- The Washington Times - Monday, November 18, 2013

Saying it was responding to an order from the courts, the Nuclear Regulatory Commission said Monday it has resumed staff work on the feasibility of the long-stalled Yucca Mountain nuclear waste repository in Nevada, despite the fierce opposition of Senate Democratic leader Harry Reid and President Obama to the Yucca site.

The site, about 90 miles northwest of Las Vegas, was proposed as the central site to dispose of the nation’s nuclear waste stockpiles, but has been long been blocked by Mr. Reid, the senior senator from Nevada, and politicians and state officials of both parties from the Silver State.

But a recent U.S. Court of Appeals ruling sided with advocates for the plan, and ordered the agency to resume its safety evaluations and other tests that would precede construction of a waste repository.

“The commission reached this decision after obtaining views from numerous parties involved in the licensing process as to how it should proceed,” NRC spokesman Dave McIntyre said in a department blog post Monday.

The NRC has also requested that the Energy Department complete an environmental impact statement for the proposed site.

As of Sept. 30, NRC had set aside $11 million for reviews of the site, agency documents show, but little work had been done for the past three years.

Mr. Reid has long been an critic of the plan, and a statement on his website called the idea “flawed.”

“The proposal to dump nuclear waste at Yucca Mountain threatened the health and safety of Nevadans and people across our nation,” the statement said. “Yucca Mountain, which is 90 miles northwest of Las Vegas, is simply not a safe or secure site to store nuclear waste for any period of time.”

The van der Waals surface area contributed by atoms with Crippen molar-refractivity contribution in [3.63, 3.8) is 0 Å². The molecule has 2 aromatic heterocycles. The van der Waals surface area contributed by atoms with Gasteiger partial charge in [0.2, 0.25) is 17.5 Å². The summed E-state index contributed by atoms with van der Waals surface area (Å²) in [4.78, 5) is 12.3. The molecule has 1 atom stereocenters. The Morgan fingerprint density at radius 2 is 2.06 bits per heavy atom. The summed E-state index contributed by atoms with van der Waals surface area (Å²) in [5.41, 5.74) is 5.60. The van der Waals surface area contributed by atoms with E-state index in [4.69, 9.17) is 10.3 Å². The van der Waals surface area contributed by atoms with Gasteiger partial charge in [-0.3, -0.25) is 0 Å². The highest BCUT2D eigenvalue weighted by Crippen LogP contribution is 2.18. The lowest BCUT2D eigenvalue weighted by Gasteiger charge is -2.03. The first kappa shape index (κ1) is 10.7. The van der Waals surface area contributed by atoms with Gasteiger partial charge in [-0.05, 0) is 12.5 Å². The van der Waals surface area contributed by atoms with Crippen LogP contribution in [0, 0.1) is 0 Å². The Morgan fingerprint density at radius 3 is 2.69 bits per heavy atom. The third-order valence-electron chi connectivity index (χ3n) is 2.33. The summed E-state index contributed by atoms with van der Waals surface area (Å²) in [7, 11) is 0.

His opposition have been backed up by Mr. Obama with a suggestion that other alternatives might be better for storing the waste.

The NRC move comes just days after U.S. Department of Energy officials informed Nevada residents of plans to truck radioactive material from a World War II-era plant in Tennessee to the state for burial. The Associated Press reported last week that department officials told residents at a town hall meeting Wednesday in Las Vegas that the state doesn’t have authority to prevent shipments of uranium waste from Oak Ridge, Tenn., to the Nevada National Security Site north of Las Vegas.

Nevada Gov. Brian Sandoval, who protested the waste transport and burial plan when it became public last summer, issued a statement Thursday calling it premature to say whether the state will seek a federal court order to block the shipments, according to the AP report.

A truck was loaded at Oak Ridge in June, and officials told residents in Las Vegas they want to begin shipments under armed guard in January, before the trip certification expires. Up to 100 shipments would follow before 2017. Shipping times and routes would be kept secret. The delay is costing $2.5 million a month, department spokeswoman Aoife McCarthy told the news agency.

This article is based in part on wire service reports.

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